Haven’t the foggiest about your brand’s tone? Puzzled about how to develop your brand’s personality? Let us assist in helping you to clear your throat chakra and find your brand voice to boost your business.
Authenticity became a buzzword in 2020, and the more your brand voice reflects your business ethos and values, the more authentic you’re going to be, and authenticity helps you build more customer relationships and generate customer retention – meaning you’re going to make more sales.
We are going to help you establish your brand tone, brand voice, and brand personality/persona. It is as hard to explain as it is to define, but we have broken it down simply to help you and your business on social media.
According to Investopedia, your brand personality is a ‘set of human characteristics that are attributed to a brand name.’ Your brand’s personality is defined with adjectives that express what your brand is like.
So for example, if Nike were a person, they would be motivational, encouraging, and driven. Innocent Drinks would be fun, humorous, happy, and light-hearted. Their personalities are demonstrated and echoed in their voice and tone.
Brand personality can also refer to gendered characteristics or demographics such as location (e.g. through the use of local dialect).
You should have a defined and recognisable brand personality because people buy from people. Authenticity in marketing has never been more important in driving sales after the pandemic. A brand personality humanises your business, makes it relatable, makes an audience feel something and boosts your brand awareness and recognisability, and ultimately generates more leads.
When you hear the phrase ‘just do it!’ on television, you know exactly which brand is advertising at that moment without looking. When you see a certain font on a supermarket shelf, you know by it’s friendly, child-like roundedness and appearance that it’s an Innocent Drinks products.
A brand personality is how you win clients over the competition.
• If your brand was a person, what would be its personality? Jot down some adjectives which do and do not define your business persona. Ours would be someone professional and helpful, yet also fun, dynamic and diverse.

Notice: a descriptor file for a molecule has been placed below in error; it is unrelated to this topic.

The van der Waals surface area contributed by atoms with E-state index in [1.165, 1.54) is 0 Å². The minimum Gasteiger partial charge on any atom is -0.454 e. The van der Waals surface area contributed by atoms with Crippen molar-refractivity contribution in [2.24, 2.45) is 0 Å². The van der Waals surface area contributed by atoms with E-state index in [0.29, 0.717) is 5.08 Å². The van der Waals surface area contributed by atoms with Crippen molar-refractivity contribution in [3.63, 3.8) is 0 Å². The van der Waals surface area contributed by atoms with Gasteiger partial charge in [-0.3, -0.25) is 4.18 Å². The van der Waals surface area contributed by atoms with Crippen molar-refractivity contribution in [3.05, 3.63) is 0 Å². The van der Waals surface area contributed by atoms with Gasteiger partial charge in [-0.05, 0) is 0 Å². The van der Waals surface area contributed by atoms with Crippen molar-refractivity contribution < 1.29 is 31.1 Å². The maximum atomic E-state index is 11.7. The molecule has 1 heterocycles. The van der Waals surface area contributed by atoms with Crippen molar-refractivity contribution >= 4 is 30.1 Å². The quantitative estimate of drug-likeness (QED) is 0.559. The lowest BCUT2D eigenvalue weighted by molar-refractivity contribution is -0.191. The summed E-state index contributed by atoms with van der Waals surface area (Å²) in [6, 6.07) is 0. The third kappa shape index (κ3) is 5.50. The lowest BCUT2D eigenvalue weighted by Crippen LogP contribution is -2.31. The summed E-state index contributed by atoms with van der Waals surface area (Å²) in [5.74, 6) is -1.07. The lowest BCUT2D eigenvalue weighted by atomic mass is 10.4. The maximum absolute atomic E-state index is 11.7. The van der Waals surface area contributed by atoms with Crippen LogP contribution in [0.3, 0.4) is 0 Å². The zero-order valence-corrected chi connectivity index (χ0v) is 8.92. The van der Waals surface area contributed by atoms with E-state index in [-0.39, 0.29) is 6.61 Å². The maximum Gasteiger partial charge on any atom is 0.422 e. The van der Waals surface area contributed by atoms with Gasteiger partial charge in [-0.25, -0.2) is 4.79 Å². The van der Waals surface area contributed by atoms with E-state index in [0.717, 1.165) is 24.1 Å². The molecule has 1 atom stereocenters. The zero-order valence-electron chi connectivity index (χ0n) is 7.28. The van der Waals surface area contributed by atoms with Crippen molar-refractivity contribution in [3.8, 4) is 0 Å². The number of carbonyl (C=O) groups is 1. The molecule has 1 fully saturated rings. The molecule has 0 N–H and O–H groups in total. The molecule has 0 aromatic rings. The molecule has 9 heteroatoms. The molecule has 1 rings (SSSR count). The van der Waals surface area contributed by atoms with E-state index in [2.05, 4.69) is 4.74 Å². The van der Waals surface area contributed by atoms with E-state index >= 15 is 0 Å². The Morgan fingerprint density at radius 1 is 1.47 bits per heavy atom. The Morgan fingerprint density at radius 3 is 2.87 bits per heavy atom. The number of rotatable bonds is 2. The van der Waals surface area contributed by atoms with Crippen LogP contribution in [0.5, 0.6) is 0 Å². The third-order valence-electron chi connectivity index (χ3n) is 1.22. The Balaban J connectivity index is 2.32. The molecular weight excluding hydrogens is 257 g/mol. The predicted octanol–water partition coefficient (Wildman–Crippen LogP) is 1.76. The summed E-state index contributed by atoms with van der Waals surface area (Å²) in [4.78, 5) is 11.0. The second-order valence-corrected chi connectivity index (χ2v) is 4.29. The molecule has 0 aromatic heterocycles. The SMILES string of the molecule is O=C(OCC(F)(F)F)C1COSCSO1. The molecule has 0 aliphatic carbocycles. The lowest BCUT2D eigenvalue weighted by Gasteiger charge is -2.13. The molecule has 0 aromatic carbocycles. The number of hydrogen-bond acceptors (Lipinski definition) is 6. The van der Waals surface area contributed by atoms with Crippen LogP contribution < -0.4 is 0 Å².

• Furthermore, what is your brand’s aim? Is it to inform, educate, advise, convince, inspire, entertain, motivate? Ours is to help businesses grow with simple localised marketing – so that definitely involves educating, informing and inspiring local businesses.
You could call the adjectives you have chosen to define your brand’s personality as brand pillars, brand anchors, brand traits – whichever helps you understand it most.
Once you have established your brand persona, everything you do should be anchored by and associated with the adjectives which describe your brand personality.
Having a consistent and obvious, clear-cut brand voice and brand tone starts with defining your brand’s personality. Now that you’ve done this, you can begin to think how your brand’s personality comes across in your voice and tone.
A brand’s voice refers to the personality and emotions within a company’s communications and messaging. Simply put, it’s how you talk to people, and the way you talk to them. It should come through in your branded content and business story-telling. Your personality should be obvious in the way you speak and communicate, in-person, on and offline. Your brand’s voice and personality is defined by both what it is and what it isn’t, e.g. professional but not formal, playful but not immature.
Your voice is consistent, your tone is interchangeable depending on the context.
If voice is your personality expressed, then tone should be how you express that personality! Whilst your voice stays consistent, tone changes depending on the circumstance and context.
You should use different tones to convey certain attitudes. For example, Nike’s voice and personality remains motivational and encouraging, yet if they are to discuss more serious issues – such as social issues, perhaps – their tone is more serious and subdued, whilst remaining motivational and encouraging. If they are talking about a brand-new product launch, their tone will be lighter and happier, whilst again keeping their motivational and encouraging voice.
Take another example – Cath Kidston’s tone shifts from informative to inspiring, yet the brand has established their consistent voice as whimsical – but not vague, sophisticated – but not elite, and positive – but not excitable. Observe how their tone shifts within their content.
A brand personality is who you are and are not. A brand voice is what you say and do not say. A brand tone is how you say it and how you don’t say it!
So for example, LOCALiQ‘s personality is professional, helpful, diverse and dynamic. Our brand voice is therefore smart, informative, effective, and distinct. Our brand tone differs from educational and informative, to inspiring and motivational, to sympathetic and understanding – but whilst our tone fluctuates, as brand tones do, it always conveys our personality and our voice.
We really hope this cleared things up for you – go and grab yourself a cup of tea, and think about creating a content plan that conveys your brand’s personality, voice and tone to your audiences. If you need any help establishing your brand personality, voice or tone, please get in touch today and chat to one of our branding and marketing experts.
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